13th September 2020
It all started when I was young. My mam had a small town front garden. It was just 20 feet wide by about 40 feet. It was her oasis, and all because dad was the hydration officer! I have many memories of Number 15.
|The Google van rolled by in 2015.|
The most vivid is when, during long, hot, dry summers the garden hose was retrieved from the back shed, rolled out through the living room and the hall to water the oasis. It was tied up to the kitchen sink by a dangerously leaky attachment, and dad proceeded to shower the garden lightly all over. I think he didn’t much like having to sort out all the preparatory bits, but when the water was flowing, he came to see the temporary therapy of the task. There were a few choice words uttered silently whenever the water flow was interrupted by the sink attachment exploding away from the tap. However, whatever about the frustrations of the hose-holder in the garden, the water damage in the small scullery was more difficult to manage. The hose would detach and coil itself snake-like until it rested on the lino floor and would release some water by counterflow, and Dad would shout in for someone to tie it back on once more. Mostly, his calls went unanswered, as we were a busy household and everyone had their specific jobs to do. As time went by, this job was scheduled and whoever was put on tap duty was required to answer the call. At some point also, it was decided to add some twine as a backup. When the hose was attached to the tap, it was also tied in order to prevent such sudden detachments, and this seemed to work very well.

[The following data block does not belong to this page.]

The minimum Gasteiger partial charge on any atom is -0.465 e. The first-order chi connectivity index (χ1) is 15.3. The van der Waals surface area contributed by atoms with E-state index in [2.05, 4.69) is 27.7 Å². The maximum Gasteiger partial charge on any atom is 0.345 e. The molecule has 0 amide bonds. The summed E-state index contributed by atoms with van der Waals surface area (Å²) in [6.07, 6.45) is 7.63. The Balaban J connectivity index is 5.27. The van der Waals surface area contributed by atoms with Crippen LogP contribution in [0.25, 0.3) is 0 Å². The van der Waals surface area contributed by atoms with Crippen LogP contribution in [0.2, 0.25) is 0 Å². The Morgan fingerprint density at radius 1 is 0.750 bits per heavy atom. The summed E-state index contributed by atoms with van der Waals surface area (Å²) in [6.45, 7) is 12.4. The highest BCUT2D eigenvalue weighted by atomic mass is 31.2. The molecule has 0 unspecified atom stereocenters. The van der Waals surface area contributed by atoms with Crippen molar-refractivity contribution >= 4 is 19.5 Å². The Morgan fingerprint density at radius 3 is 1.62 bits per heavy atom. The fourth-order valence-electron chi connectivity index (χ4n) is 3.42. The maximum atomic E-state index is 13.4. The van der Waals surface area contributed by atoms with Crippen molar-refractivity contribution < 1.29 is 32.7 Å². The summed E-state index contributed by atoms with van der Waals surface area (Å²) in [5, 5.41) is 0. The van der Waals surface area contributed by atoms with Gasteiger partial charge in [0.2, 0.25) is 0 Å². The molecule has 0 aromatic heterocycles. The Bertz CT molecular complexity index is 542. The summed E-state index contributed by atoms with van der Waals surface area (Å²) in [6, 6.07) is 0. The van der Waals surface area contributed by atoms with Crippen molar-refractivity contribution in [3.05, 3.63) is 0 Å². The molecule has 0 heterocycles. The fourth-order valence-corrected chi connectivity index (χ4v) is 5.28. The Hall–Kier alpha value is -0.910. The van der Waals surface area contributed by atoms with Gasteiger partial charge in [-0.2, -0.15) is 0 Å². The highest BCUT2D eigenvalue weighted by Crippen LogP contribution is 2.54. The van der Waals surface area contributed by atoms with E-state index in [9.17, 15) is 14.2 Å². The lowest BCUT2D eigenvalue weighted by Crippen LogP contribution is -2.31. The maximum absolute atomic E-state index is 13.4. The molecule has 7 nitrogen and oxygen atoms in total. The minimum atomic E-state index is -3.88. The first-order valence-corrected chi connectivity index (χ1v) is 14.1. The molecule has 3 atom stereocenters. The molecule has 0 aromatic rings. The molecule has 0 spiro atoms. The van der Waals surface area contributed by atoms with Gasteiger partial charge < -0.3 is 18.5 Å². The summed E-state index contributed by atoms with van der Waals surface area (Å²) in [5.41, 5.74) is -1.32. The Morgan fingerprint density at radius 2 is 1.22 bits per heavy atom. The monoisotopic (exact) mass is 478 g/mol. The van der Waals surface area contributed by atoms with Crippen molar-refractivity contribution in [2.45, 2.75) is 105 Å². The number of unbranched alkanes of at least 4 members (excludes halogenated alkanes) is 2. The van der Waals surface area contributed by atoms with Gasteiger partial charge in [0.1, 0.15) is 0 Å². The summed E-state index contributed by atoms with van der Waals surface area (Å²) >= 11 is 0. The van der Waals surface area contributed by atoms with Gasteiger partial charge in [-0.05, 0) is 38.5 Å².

Mam was the gardener. Over the years she created a beautiful display of plants, and she tended her patch with diligence. My recollection of her favourites include dahlias, roses and the beautifully simple marigold.
|My love of Marigolds comes from home.|
I watched annually as she tended these wonderful summer visitors. Visitors, in the sense that they appeared every year from the seeds of the previous. She minded them, carefully limiting them where wanted them to grow, disposing of other seeds that grew in the wrong places. She had dad to water them, and she garnered the flowers for a small indoor display. She continued with regular dead-heading to prolong the flowering season. I did not know it at the time, but I realised later that I was learning so much about this lovely plant. Years later, I had my very own selection of marigolds, and whenever she visits my garden she is brought back in time. In addition to learning about how to care for plants, the bigger picture is much bigger! I learned:
- to care for the earth
- to see patience in action
- to view planning ahead as important
- to see beauty amid life’s difficulties
|Michael and Mary 1957|
|Dad kept the oasis watered. Photo approx 1990.|
Note: For the past number of years I have updated this page from home. Sometimes it has been on a regular basis, and sometimes neglected for weeks and months. Finding dedicated working time has not always worked for me, as I am distracted by actually going to the garden, hoovering and having to hang out the washing! So, I opted to write away from home. I have booked in to Dungarvan Coworking Hub at the Enterprise Centre on Main Street.